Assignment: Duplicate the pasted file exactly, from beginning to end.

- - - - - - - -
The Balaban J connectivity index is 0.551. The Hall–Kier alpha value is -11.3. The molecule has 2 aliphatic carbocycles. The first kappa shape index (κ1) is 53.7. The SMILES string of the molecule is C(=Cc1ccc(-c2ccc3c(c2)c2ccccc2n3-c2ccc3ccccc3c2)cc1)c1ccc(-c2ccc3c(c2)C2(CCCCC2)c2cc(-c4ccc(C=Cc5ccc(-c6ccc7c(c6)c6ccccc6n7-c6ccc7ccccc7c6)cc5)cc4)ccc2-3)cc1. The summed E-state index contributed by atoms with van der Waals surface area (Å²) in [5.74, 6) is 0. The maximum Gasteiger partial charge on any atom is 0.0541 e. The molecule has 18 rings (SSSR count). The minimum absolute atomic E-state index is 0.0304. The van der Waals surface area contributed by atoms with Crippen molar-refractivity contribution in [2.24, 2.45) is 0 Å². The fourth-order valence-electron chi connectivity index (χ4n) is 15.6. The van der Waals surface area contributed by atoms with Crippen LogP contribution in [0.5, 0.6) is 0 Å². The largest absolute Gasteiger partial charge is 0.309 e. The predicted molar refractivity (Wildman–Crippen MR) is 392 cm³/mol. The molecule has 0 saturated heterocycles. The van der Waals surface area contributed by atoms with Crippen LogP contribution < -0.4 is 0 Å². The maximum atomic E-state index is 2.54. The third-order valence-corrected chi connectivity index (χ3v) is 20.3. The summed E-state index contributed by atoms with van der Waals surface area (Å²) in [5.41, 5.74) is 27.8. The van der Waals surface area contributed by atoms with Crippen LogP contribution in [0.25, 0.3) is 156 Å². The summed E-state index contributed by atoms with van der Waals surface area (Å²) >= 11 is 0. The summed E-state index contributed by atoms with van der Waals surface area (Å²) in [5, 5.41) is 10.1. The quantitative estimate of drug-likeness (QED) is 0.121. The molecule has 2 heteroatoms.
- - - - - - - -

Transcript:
The Balaban J connectivity index is 0.551. The Hall–Kier alpha value is -11.3. The molecule has 2 aliphatic carbocycles. The first kappa shape index (κ1) is 53.7. The SMILES string of the molecule is C(=Cc1ccc(-c2ccc3c(c2)c2ccccc2n3-c2ccc3ccccc3c2)cc1)c1ccc(-c2ccc3c(c2)C2(CCCCC2)c2cc(-c4ccc(C=Cc5ccc(-c6ccc7c(c6)c6ccccc6n7-c6ccc7ccccc7c6)cc5)cc4)ccc2-3)cc1. The summed E-state index contributed by atoms with van der Waals surface area (Å²) in [5.74, 6) is 0. The maximum Gasteiger partial charge on any atom is 0.0541 e. The molecule has 18 rings (SSSR count). The minimum absolute atomic E-state index is 0.0304. The van der Waals surface area contributed by atoms with Crippen molar-refractivity contribution in [2.24, 2.45) is 0 Å². The fourth-order valence-electron chi connectivity index (χ4n) is 15.6. The van der Waals surface area contributed by atoms with Crippen LogP contribution in [0.5, 0.6) is 0 Å². The largest absolute Gasteiger partial charge is 0.309 e. The predicted molar refractivity (Wildman–Crippen MR) is 392 cm³/mol. The molecule has 0 saturated heterocycles. The van der Waals surface area contributed by atoms with Crippen LogP contribution < -0.4 is 0 Å². The maximum atomic E-state index is 2.54. The third-order valence-corrected chi connectivity index (χ3v) is 20.3. The summed E-state index contributed by atoms with van der Waals surface area (Å²) in [5.41, 5.74) is 27.8. The van der Waals surface area contributed by atoms with Crippen LogP contribution in [0.25, 0.3) is 156 Å². The summed E-state index contributed by atoms with van der Waals surface area (Å²) >= 11 is 0. The summed E-state index contributed by atoms with van der Waals surface area (Å²) in [5, 5.41) is 10.1. The quantitative estimate of drug-likeness (QED) is 0.121. The molecule has 2 heteroatoms.